This article appeared in the Jerusalem Post.
Jan. 1, 2003 -- Since Concordia University's cancellation of Foreign Minister Binyamin Netanyahu's speech in Montreal in September, some of the Jewish students who protested the school's cancellation of the former prime minister's appearance finally got to hear him speak at the Foreign Ministry Wednesday evening.
They were part of a group of 105 university students brought to Israel on Aish HaTorah's Hasbara Fellowships program, a two-week educational mission on how to combat anti-Semitism on campus.
"I think of each of you as soldiers of truth," said Netanyahu to the roomful of eager student activists from across North America. "I want to congratulate each and every one of you for standing up for truth. If you don't stand up for the truth, then evil people will win the day," he said.
Netanyahu inspired the crowd to cheers with a lecture that focused on several aspects of the Arab-Israeli conflict, from the Palestinian distortion of history to the illegitimacy of terrorist means.
For students desperate to combat anti-Semitic incidents on campus with a recent history highlighted by divestment campaigns, the appearance of anti-Israel speakers, anti-Israel rallies dressed as anti-war rallies, and even the recent revocation of funding and status for the Hillel chapter at Concordia University in Montreal Netanyahu's lecture was music to their ears.
Hasbara Fellowships's answer lies first and foremost in providing education.
"We're here because there is a crisis going on college campuses," said Elliot Mathias, director of Hasbara Fellowships, a program sponsored by Aish HaTorah that since last winter has brought approximately 200 students from 60 North American campuses on two-week educational missions. "Jewish students are under attack for supporting Israel and for wanting to be Jewish. There are lies and propaganda being spread all over campuses about Israel, and Jewish students don't know how to answer it."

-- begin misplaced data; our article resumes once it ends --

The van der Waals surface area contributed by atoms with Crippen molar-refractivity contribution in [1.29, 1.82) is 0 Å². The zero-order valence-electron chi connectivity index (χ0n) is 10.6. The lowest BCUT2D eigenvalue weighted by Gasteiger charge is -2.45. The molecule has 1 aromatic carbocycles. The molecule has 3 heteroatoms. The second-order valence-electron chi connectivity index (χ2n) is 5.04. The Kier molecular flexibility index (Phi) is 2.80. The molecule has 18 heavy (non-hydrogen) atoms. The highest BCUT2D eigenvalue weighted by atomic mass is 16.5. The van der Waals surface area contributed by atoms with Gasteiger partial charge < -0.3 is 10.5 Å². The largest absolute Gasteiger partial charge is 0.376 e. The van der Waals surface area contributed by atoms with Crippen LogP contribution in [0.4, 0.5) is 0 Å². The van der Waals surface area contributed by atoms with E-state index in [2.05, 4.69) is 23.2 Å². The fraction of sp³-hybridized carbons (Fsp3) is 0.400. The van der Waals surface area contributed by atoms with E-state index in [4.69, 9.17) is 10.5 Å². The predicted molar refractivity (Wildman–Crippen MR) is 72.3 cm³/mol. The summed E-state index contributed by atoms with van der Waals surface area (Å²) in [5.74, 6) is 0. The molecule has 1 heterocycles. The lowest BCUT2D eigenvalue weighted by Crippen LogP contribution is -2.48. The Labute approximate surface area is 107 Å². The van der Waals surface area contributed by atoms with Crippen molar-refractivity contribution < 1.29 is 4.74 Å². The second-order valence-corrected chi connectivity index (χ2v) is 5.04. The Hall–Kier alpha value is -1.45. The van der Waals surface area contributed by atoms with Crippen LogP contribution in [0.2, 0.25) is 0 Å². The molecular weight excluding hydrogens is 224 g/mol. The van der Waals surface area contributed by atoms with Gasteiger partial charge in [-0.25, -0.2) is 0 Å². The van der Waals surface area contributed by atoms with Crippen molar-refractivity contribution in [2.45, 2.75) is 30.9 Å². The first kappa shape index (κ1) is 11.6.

Hasbara Fellowships's answer lies first and foremost in providing education. "We try to give the students a crash course on Jewish history and on the history and politics of Israel, since we don't believe that what's going on today is a product of the last 50 years. Rather, we occupy a place in Jewish history," said Mathias.
"We try to deal with the current claims against Israel, including occupation, settlement, the use of excessive force in the army, apartheid, and the treatment of Arabs. We try to equip them with answers to such allegations by offering an educated perspective."
Their second line of defense lies in the encouragement of a proactive stance. "We spend a lot of time on activism, because they can learn the information, but then they need to know what they can go back and do with it," said Mathias. "It's about being proactive, not just defensive. We're not trying to make advocates for Israel, who fight on behalf of a cause. We want activists; people who fight for their own cause, and who realize that Israel is their own cause. Every single person on this program has committed to go back to their campus and to be an activist for Israel," he said.
Hasbara provides the students with the tools they require to get the job done. In addition to offering campus organizations financial support, literature, network assistance, and practical training on how to educate others about the Middle East and how to respond to media bias, Hasbara is the only activist training program of its kind that is actually bringing students to Israel this winter.
"We feel that it is extremely important to come to Israel. We have to bridge the gap between Israelis and Jews outside of Israel. Because, if you're going to fight for Israel, you've got to feel that Israel is your country," said Mathias.
The proof is in the pudding. "I have been active on my campus since I first came on Hasbara last winter," said Rachel Glaser, international relations student at Boston University and Hasbara trip leader.
"The trip really opened up my eyes to how important it is that there is activism in America and that there is a strong pro-Israel voice that's heard on campus. We need to speak up and be active."
For more information about Hasbara Fellowships, go to: